supply for the production of ethanol will drive
up the prices of almost all our corn-derived
groceries: meat, milk and many packaged products
containing "high fructose corn syrup."

I want an improved political process that allows
good candidates to run so that we have public
officials who treat science with respect and who
actually work to make us more secure rather than
catering to their favorite businesses.

It is for lack of political will that we do not
have solar and wind as the back-bone of all
energy production in this nation. If we take
away the subsidies given to coal and nuclear,
allow an even handed, true costing of all energy
options, we will no longer be proposing new coal
or nuclear power facilities. Once we develop the
mind-set of every structure being designed for
energy efficiency and becoming its own power
plant we will not need those new plants.

There is now a proposed Science Debate 2008. I
would relish the opportunity to challenge any of
the other candidates. The debate we need is over
energy. The energy we need will come when one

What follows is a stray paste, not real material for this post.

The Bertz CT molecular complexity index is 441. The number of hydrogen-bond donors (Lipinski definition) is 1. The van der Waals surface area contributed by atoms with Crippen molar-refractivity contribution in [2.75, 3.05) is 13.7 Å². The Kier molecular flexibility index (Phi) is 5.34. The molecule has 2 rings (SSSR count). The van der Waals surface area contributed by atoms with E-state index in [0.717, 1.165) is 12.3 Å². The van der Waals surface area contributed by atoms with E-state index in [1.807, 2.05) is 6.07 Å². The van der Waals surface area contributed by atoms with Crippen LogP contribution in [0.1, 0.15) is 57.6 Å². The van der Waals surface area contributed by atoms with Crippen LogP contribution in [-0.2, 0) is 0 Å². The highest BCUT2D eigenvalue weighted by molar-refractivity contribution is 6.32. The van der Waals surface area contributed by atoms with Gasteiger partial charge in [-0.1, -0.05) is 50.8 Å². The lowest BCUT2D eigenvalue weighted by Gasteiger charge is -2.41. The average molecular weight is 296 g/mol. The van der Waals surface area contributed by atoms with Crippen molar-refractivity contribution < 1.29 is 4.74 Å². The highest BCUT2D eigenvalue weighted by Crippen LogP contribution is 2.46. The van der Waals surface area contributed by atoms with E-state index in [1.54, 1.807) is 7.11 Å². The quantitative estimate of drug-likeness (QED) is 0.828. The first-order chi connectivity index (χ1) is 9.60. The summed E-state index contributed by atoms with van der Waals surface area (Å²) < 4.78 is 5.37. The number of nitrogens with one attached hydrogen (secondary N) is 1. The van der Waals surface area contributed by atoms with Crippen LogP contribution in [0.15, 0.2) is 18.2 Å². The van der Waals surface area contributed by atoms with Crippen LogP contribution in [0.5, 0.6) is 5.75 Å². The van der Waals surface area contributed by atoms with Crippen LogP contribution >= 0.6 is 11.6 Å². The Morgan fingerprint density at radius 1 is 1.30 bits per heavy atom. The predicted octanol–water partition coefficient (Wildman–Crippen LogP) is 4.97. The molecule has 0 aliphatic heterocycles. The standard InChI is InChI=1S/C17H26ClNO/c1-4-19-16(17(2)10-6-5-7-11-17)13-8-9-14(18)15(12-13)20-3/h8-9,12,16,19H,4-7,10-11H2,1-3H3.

joins the Green Revolution. Register Green and
Vote Green. Just be wary of green-washed

1 comment:

Jason Nabewaniec said...

We've been suckered again by the US. So far the
Bali deal is worse than Kyoto

America will keep on wrecking climate talks as
long as those with vested interests in oil and
gas fund its political system

George Monbiot
Monday December 17, 2007
The Guardian,,2228615,00.html

'After 11 days of negotiations, governments have
come up with a compromise deal that could even
lead to emission increases. The highly
compromised political deal is largely
attributable to the position of the United
States, which was heavily influenced by fossil
fuel and automobile industry interests. The
failure to reach agreement led to the talks
spilling over into an all-night session."

These are extracts from a press release by
Friends of the Earth. So what? Well it was
published on December 11 - I mean to say,
December 11 1997. The US had just put a wrecking
ball through the Kyoto protocol. George Bush was
innocent; he was busy executing prisoners in
Texas. Its climate negotiators were led by Albert
Arnold Gore.

The European Union had asked for greenhouse gas
cuts of 15% by 2010. Gore's team drove them down
to 5.2% by 2012. Then the Americans did something
worse: they destroyed the whole agreement.

Most of the other governments insisted that the
cuts be made at home. But Gore demanded a series
of loopholes big enough to drive a Hummer
through. The rich nations, he said, should be
allowed to buy their cuts from other countries.
When he won, the protocol created an exuberant
global market in fake emissions cuts. The western
nations could buy "hot air" from the former
Soviet Union. Because the cuts were made against
emissions in 1990, and because industry in that